Friday, August 7, 2009

Layer 178 Four Headings and a Funeral

The Funeral

The funeral was fine, and in fact really well done. I left the building feeling positive, and uplifted. There was no mention of God, Jesus, or heaven. There were no holy songs. There was no religion whatsoever. In fact the piece of music that played us out was John Lennon's best known song - “Imagine there's no heaven . . . and no religion too . . .”

The focus of the gathering was entirely on dear B, and the good life she'd lived. Which is as it should be. Amongst other things she was a loving mother, a gifted teacher, an inspirational headteacher, a long-serving trustee of a children's charity, and a good musician. There were two points during the proceedings at which music was played, and allowed time for us to sit in silent meditation. It was during those moments that the Christian cross at the head of the room caught my attention.

Was it fixed in place? And if so, why? And if not, then why hadn't it been removed prior to this gathering that was obviously intended to be secular? Is it ignorance, or arrogance, or sheer determination on someone's part that causes this to happen? On the other hand, maybe the family had been told they could have the cross removed, if they desired, but had said it wasn't necessary. No need to make a big deal of it. Maybe.

On returning to the car I pressed the play button on the stereo, and the very next song that came up was this wonderful Tracey Chapman number:

Heaven's Here on Earth

You can look to the stars in search of the answers
Look for God and life on distant planets
Have your faith in the ever after
While each of us holds inside the map to the labyrinth
And heaven's here on earth

We are the spirit, the collective conscience
We create the pain and the suffering and the beauty in this world

Heaven's here on earth
In our faith in humankind
In our respect for what is earthly
In our unfaltering belief in peace and love and understanding

I've seen and met angels wearing the disguise
Of ordinary people leading ordinary lives
Filled with love, compassion, forgiveness and sacrifice:

Heaven's in our hearts
In our faith in humankind
In our respect for what is earthly
In our unfaltering belief in peace and love and understanding

Look around
Believe in what you see
The kingdom is at hand
The promised land is at your feet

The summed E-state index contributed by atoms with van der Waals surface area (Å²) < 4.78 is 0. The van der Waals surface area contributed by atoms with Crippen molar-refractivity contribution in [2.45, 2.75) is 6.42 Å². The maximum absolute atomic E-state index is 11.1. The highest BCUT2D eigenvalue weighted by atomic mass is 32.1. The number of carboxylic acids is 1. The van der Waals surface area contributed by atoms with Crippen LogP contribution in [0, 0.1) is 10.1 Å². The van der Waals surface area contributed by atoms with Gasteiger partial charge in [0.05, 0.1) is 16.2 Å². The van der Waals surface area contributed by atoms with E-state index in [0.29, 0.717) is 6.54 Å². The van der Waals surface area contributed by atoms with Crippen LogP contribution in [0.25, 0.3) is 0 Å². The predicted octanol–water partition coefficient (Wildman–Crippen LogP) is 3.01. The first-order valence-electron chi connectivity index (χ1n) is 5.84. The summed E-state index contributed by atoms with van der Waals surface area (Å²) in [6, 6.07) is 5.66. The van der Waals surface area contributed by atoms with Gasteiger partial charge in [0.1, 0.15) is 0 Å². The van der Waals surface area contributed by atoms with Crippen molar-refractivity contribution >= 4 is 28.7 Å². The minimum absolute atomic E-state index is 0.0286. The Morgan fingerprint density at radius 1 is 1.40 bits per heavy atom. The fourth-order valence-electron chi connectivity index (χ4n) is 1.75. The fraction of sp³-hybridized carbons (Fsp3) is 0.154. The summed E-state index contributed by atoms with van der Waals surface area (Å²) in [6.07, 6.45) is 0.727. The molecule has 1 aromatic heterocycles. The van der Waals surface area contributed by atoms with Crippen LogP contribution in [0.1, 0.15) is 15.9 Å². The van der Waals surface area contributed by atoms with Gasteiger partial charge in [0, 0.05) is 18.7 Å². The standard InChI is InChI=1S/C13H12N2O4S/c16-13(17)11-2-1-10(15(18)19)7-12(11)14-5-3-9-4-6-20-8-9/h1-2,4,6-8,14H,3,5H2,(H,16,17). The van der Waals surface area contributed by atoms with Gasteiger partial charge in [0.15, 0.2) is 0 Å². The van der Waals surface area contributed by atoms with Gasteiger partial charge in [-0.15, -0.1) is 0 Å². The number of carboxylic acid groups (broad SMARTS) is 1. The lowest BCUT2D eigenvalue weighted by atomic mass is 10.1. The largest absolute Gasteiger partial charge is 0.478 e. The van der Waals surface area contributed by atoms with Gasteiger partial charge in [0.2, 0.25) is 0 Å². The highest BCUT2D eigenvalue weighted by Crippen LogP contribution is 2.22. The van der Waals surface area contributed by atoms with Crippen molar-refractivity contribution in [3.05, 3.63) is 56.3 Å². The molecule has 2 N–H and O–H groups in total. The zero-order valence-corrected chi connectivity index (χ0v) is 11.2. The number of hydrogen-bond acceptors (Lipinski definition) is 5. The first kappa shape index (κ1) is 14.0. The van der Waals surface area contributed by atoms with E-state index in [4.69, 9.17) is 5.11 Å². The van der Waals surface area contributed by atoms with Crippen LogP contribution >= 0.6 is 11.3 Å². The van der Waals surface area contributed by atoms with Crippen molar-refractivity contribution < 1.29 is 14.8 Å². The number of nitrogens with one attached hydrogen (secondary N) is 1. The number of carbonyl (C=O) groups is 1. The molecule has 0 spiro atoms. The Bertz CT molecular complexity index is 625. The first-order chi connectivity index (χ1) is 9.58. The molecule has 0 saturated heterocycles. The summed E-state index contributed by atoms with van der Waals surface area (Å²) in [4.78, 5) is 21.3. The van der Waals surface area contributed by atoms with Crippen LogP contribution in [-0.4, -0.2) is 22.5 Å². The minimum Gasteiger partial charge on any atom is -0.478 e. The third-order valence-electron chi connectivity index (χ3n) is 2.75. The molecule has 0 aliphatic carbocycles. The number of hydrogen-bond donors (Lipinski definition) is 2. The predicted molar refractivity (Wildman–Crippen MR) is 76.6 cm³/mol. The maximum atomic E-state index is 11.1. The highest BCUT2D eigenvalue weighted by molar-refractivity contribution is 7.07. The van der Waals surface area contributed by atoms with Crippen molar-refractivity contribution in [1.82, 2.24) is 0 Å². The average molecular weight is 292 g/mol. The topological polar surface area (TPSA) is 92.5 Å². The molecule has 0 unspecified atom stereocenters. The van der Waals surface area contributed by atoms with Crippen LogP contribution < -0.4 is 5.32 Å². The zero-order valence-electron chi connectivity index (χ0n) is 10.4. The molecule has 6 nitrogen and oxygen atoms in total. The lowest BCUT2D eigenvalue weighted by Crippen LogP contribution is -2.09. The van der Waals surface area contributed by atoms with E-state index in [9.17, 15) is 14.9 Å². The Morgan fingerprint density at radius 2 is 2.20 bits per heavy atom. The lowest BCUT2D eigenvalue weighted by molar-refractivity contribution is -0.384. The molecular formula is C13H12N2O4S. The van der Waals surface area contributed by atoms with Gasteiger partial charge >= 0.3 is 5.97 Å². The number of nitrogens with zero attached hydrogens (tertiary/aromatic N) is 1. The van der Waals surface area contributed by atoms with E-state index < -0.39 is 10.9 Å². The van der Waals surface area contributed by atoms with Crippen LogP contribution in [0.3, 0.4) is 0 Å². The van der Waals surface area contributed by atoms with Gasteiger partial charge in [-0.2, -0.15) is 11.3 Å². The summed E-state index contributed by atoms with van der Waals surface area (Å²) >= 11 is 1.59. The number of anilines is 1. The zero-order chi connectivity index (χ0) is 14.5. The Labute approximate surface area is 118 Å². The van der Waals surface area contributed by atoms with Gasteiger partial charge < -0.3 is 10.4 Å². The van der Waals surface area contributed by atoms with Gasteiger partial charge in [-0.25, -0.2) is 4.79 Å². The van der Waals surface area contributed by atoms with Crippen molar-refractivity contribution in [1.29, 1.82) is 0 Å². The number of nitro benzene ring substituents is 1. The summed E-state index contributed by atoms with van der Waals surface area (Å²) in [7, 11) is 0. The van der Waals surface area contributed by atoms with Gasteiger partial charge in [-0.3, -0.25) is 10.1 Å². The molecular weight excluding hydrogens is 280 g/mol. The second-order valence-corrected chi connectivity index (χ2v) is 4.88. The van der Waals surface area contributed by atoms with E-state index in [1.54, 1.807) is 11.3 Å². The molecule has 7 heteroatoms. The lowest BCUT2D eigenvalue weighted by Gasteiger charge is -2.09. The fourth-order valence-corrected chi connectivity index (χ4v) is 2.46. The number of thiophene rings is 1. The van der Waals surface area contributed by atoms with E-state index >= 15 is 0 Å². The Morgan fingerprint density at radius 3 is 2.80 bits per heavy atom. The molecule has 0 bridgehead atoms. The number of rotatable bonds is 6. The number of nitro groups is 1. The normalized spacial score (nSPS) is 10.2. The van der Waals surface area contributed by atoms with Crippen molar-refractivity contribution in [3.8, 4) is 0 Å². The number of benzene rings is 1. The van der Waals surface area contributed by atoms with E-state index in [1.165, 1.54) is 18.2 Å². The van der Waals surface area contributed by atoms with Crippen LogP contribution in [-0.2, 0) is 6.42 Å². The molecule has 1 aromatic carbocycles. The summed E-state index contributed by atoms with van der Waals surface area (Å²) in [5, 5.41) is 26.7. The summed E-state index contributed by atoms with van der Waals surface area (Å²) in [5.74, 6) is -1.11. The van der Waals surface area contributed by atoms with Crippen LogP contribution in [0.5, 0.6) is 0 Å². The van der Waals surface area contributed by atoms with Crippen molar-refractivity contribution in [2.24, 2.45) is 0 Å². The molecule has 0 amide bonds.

We can and will become what we aspire to be

If Heaven's here on earth
If we have faith in humankind
And respect for what is earthly
And an unfaltering belief that truth is divinity
And heaven's here on earth

I've seen spirits
I've met angels
Touched creations beautiful and wondrous
I've been places where I question all I think I know
But I believe, I believe, I believe this could be heaven

We are born inside the gates with the power to create life
And to take it away
The world is our temple
The world is our church
Heaven's here on earth

If we have faith in human kind
And respect for what is earthly
And an unfaltering belief
In peace and love and understanding
This could be heaven here on earth.


Now that's what I call spiritual intelligence.


Whilst I was in Spain I had an interesting conversation with my friend T, who has many images and figures of the Buddha in and around his house. He's spent a lot of time working and traveling in Buddhist countries. We spoke about the benefits of meditation, and he revealed to me that he thinks it's impossible for him to really meditate because he has an over-active mind that simply won't switch off, so as to allow itself to become still, calm, and contemplative. I guess lots of people feel this way.



Whilst in Spain I finished reading "Bushido - The Soul of Japan", by Inazo Nitobe.

William Elliot Griffis says this in his Introduction:

"This little book on Bushido is more than a weighty message to the Anglo-Saxon nations. It is a notable contribution to the solution to this century's grandest problem - the reconciliation and unity of the East and the West."

This was published in 1905, and of course things didn't quite go that way. If only such reconciliation had been the major problem facing the planet in the 20th Century.

As things turned out, quite a lot of stuff got in the way of such leisurely and worthwhile pursuits. Things like the wars against fascism and nationalism, the Cold War, Korea and Vietnam, America's espousal of the Shock Doctrine and its attempt to impose its will on the rest of the planet, globalisation, anti-liberalism, neo-conservatism, etc, etc. Not to mention little things messing up the beginning of the 21st Century such as Bush2, the Twin Towers, Afghanistan, Iraq2, global warming, the collapse of the world's financial system, etc.

In the meantime, any attempt to understand the philosophy of Bushido might indeed help the West to gain a better perspective on its own problems. Griffis was right to say that Japan and China needed to get wise to the materialistic, scientific and capitalistic ways of the West, and they've done that to a remarkable degree. The West, however, for the most part arrogantly assumes it has nothing to learn from the ancient wisdom, ideas and philosophies of the East.


Walking Meditation

Whilst in Spain I spent some time taking photos and shooting video of the sun rising above the hills to the east of T's place, enjoying, as ever, the quality of the light, the peace and the stillness of the dawn.

There was time to take walks up and around the mountain on the little roads that wind their way up into the campo. “Walking meditation” is brilliant for re-acquainting yourself with your body and its state of fitness, or unfitness. Also for focusing on your breathing. These are essential components of the process of meditation, which seems to me to be the process of gaining self-knowledge and self-understanding.

For instance, how can I claim to be enlightened, or even part-enlightened, if I don't even know the degree to which I'm fit or unfit, whether my body's strong or weak, and to what extent I can walk and climb easily?

Hill walking and climbing can therefore be a continuous reminder of the need to take care of our bodies and address our levels of health and fitness.

And then there's our emotional and spiritual health to deal with, assess, and take care of. What do we teach our children about these things? Very little, on the whole.